President Obama in my view made a serious mistake when he pushed through the Affordable Care Act without a single Republican vote. But moderates have anxious it will cause people with serious illnesses to lose coverage, and some conservatives say it doesn't go far enough.
With McConnell's health care legislation, which already relies on the Senator without exchange of votes, McCain's absence would mean that the majority leader would not be able to round off the needed votes to move forward, CNBC News reported.
The survey shows that only 59 percent of Republican voters support the GOP bill, while 11 percent support Obamacare. She said this kind of variation is completely normal in the United States, and that an uninsured American would be "very fortunate" to pay that Medicare amount for the bill. "Clearly, the draft plan is dead". "There are few people tougher than my friend John McCain, and I know he'll be back with us soon", McConnell said.
She said on This Week that she is also concerned about the bill's giving insurers the option of offering bare-bones health plans.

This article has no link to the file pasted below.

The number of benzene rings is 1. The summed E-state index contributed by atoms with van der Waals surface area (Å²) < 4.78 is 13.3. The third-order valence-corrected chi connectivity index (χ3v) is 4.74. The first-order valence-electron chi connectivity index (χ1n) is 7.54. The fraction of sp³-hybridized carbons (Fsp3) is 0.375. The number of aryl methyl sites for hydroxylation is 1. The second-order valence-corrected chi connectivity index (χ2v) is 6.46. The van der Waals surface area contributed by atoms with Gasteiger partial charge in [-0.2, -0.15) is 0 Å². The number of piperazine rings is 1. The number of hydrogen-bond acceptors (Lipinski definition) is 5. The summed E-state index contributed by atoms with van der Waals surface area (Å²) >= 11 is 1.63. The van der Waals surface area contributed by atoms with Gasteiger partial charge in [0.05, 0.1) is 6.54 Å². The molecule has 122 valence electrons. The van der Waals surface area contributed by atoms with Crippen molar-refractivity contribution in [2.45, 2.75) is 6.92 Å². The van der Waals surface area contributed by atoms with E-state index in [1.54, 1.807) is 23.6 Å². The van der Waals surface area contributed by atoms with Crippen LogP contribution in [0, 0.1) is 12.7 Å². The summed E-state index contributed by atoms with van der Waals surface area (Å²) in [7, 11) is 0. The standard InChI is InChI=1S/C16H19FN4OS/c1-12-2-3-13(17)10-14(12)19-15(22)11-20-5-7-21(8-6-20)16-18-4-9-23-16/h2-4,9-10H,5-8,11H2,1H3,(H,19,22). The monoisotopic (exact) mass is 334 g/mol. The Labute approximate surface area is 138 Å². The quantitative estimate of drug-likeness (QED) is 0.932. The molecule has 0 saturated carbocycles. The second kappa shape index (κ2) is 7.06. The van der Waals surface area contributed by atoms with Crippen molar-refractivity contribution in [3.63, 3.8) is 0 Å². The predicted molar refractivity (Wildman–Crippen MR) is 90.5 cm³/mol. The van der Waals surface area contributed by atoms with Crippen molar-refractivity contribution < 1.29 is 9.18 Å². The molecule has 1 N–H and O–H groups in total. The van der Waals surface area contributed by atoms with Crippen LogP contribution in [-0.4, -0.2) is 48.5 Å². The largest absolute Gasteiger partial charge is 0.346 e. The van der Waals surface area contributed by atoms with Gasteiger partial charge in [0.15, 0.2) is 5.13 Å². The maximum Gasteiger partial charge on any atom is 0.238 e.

A vote on the revised bill is not expected this week as McCain's office on Saturday said the longtime Arizona senator would be recovering in his home state for the following week. His Mayo Clinic doctors report that the surgery went "very well" and he is in good spirits. Democrats have ruled out negotiating with Republicans unless they work to fix the law, not repeal it.
President Donald Trump, after wishing Republican Sen.
The development puts the GOP leadership's bid to repeal and replace Obamacare in crisis. "Now they finally have their chance!", Trump said in a tweet.
No one wants to be the deciding vote to kill a bill, but if one member does publicly become the deciding vote, others may follow.
And other senators who have yet to declare could also end up voting against the bill.
There are 52 Republican senators.
There is little institutional support for the bill, and even less for an amendment introduced by Senator Ted Cruz that would allow insurers to offer bare-bones plans.
The Senate Democratic leader, Chuck Schumer of NY, responded to the announcements by urging his Republican colleagues to begin anew and, this time, to undertake a bipartisan effort.
But his proposal has limited appeal to Republican moderates such as Grassley, who told Iowa Public Radio that it may be "subterfuge to get around pre-existing conditions".